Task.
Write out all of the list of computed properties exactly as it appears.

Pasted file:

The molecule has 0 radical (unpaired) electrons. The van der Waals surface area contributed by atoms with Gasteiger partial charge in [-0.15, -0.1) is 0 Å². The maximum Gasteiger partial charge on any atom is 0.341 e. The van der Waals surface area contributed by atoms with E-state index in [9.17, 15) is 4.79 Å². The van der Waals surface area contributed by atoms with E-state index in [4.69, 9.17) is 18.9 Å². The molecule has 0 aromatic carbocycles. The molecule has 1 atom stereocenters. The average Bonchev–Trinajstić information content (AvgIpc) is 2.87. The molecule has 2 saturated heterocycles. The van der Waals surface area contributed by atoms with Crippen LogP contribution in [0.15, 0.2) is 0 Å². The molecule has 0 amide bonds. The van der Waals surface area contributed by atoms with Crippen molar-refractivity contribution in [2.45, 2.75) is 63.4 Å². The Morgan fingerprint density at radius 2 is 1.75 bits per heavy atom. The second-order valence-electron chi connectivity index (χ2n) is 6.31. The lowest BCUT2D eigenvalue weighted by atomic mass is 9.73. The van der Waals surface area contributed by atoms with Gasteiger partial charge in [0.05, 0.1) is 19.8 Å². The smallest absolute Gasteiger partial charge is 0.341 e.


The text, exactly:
The molecule has 0 radical (unpaired) electrons. The van der Waals surface area contributed by atoms with Gasteiger partial charge in [-0.15, -0.1) is 0 Å². The maximum Gasteiger partial charge on any atom is 0.341 e. The van der Waals surface area contributed by atoms with E-state index in [9.17, 15) is 4.79 Å². The van der Waals surface area contributed by atoms with E-state index in [4.69, 9.17) is 18.9 Å². The molecule has 0 aromatic carbocycles. The molecule has 1 atom stereocenters. The average Bonchev–Trinajstić information content (AvgIpc) is 2.87. The molecule has 2 saturated heterocycles. The van der Waals surface area contributed by atoms with Crippen LogP contribution in [0.15, 0.2) is 0 Å². The molecule has 0 amide bonds. The van der Waals surface area contributed by atoms with Crippen molar-refractivity contribution in [2.45, 2.75) is 63.4 Å². The Morgan fingerprint density at radius 2 is 1.75 bits per heavy atom. The second-order valence-electron chi connectivity index (χ2n) is 6.31. The lowest BCUT2D eigenvalue weighted by atomic mass is 9.73. The van der Waals surface area contributed by atoms with Gasteiger partial charge in [0.05, 0.1) is 19.8 Å². The smallest absolute Gasteiger partial charge is 0.341 e.